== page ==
I was recently at a party when a lady came up to me and introduced herself. We started talking, and the inevitable subject of “what do you” came up. I love to talk about my job, so I was happy to say, I’m a doula! I was prepared for the usual “you do-what?”, and my elevator speech to follow, but surprisingly, she said she knew what a birth doula was. I was still smiling, ready to talk more about my business when her next question threw me off. “How many of your clients are successful?” My smile faltered a bit, and I replied “Successful? What do you mean?”
Her: You know, how many succeed at their birth?”
Me: (Thoroughly puzzled now) Define what you mean by success at their birth.
Her: You know, all natural
Me: What’s your definition of all natural?
Her: No pain medications, no interventions. Just, nice and natural. Successful.
Me: (Trying not to give her the side eye at this point) I think we may have a very different view of what’s successful.
I went on to explain that all of my clients are successful. None of them “birth better” than others. For some, a successful birth may be in the water, surrounded by candles, classical music, with an essential oil diffuser lightly scenting the air in the background. For others, it may be arriving at the hospital in active labor, ready for an epidural. For someone else, it may be having skin to skin time in the operating room after their planned cesarean birth. As I doula, I support all of these births. And I think they are all a success.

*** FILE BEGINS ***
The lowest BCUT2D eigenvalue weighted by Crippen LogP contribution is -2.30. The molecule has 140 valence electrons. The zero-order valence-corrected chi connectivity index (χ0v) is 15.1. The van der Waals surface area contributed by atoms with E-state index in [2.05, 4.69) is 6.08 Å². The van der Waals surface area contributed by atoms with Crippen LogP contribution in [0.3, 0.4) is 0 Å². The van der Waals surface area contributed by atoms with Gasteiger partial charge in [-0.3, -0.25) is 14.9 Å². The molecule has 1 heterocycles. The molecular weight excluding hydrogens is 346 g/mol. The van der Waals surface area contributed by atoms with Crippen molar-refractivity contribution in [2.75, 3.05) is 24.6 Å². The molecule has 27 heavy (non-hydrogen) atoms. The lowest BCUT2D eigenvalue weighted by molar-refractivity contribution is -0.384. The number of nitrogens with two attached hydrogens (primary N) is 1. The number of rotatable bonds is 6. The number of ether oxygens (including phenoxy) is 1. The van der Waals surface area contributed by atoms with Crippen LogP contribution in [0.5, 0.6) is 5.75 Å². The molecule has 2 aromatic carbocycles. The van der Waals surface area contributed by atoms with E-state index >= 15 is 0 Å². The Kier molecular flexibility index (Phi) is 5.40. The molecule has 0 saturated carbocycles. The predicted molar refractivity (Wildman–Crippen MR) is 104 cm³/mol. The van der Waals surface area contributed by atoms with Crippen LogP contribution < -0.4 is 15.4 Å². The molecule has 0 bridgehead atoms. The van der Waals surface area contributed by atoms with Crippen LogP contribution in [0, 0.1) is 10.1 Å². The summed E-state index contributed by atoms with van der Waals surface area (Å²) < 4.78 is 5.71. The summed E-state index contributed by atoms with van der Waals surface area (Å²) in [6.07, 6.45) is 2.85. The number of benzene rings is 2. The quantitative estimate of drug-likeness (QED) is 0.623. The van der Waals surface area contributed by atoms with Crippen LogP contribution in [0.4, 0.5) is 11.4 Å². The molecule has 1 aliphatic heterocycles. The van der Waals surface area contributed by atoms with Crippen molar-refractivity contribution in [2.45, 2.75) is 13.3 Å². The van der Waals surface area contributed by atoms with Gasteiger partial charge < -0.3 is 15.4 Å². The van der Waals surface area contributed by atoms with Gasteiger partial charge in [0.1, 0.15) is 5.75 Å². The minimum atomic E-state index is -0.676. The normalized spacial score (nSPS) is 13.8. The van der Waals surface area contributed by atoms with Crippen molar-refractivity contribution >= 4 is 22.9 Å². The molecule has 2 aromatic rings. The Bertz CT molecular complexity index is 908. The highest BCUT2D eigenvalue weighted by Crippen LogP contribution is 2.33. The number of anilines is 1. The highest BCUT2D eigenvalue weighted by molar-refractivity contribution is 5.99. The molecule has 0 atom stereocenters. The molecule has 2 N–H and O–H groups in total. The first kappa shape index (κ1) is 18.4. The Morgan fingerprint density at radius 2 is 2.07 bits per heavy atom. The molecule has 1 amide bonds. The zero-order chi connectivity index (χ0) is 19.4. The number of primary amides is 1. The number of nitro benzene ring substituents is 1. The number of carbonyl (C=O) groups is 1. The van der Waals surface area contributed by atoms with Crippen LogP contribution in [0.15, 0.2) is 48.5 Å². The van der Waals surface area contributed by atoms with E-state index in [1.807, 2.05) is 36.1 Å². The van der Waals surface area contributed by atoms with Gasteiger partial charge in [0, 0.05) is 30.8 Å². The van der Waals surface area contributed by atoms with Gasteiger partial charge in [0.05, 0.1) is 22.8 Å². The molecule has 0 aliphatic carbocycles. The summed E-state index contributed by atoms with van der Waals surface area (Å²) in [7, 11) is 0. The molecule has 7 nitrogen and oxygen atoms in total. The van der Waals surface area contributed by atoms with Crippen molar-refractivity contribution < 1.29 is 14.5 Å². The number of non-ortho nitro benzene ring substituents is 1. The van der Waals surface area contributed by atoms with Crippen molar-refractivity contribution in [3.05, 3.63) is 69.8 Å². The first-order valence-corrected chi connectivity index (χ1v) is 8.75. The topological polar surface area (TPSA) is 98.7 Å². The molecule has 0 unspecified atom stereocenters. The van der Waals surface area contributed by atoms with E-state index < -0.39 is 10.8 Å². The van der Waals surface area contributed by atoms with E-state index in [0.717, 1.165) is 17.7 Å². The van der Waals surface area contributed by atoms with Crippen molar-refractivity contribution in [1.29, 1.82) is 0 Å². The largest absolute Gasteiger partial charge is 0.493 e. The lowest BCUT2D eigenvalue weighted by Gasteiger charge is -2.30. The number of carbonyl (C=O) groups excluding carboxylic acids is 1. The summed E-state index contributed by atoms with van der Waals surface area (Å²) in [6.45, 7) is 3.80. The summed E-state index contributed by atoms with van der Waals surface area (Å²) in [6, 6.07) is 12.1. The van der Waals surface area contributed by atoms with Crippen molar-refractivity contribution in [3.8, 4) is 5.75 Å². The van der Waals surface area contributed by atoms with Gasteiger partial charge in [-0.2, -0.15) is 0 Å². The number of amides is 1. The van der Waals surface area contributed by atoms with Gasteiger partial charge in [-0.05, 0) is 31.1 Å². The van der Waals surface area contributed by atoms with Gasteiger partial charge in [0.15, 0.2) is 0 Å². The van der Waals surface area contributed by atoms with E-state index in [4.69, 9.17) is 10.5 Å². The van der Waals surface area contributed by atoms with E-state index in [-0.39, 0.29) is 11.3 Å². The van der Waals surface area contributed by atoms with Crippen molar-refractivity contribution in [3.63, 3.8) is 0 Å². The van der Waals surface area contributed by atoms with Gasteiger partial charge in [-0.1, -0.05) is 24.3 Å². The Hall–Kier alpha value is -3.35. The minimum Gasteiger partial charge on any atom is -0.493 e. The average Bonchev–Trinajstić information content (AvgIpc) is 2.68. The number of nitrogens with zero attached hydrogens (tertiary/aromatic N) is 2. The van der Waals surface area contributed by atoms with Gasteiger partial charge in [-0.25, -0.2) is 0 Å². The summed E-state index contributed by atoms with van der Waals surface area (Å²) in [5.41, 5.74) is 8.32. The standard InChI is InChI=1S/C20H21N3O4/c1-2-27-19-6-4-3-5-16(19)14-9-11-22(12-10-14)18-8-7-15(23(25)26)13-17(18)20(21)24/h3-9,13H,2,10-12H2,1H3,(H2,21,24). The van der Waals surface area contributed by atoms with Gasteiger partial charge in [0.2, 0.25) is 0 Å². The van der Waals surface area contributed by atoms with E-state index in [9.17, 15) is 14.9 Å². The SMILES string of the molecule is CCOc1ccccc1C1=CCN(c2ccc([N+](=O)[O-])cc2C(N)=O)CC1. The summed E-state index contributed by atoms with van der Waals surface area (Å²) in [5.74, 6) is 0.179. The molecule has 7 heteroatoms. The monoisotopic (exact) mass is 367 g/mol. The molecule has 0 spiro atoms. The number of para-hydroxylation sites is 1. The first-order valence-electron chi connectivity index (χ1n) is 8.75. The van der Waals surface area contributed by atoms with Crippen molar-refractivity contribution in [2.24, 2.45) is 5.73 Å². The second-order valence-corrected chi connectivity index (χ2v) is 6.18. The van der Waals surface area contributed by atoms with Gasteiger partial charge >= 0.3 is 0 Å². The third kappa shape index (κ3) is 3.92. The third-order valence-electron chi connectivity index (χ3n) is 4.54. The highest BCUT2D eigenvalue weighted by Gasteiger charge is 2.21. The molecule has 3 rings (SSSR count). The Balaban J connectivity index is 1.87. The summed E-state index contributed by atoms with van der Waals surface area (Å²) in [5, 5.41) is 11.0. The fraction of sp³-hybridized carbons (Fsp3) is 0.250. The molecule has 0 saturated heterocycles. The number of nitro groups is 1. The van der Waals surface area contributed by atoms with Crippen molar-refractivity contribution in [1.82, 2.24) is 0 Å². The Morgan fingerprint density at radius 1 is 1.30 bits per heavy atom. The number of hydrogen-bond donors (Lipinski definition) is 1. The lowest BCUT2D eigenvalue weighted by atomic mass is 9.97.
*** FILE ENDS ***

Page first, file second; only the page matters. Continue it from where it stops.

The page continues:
If you birth plan took a roller coaster dive, and you had every intervention in the book, after enduring hours and hours of labor, you are a success.
If you planned a water birth, and your labor went so fast you never even got the birth pool up, you are a success.
If you planned out your VBAC, tried everything in the book and had a repeat cesarean birth, you are a success.
If you get an epidural when you are 2 centimeters dilated, watch TV and laugh with your partner during labor, you are a success.
If you bounce on your birth ball, dance and sway and don’t use medication, you are a success.
Don’t let anyone make you feel as though you are “less than” or “unsuccessful” because of your birth.
However a person births their babies, they are a success.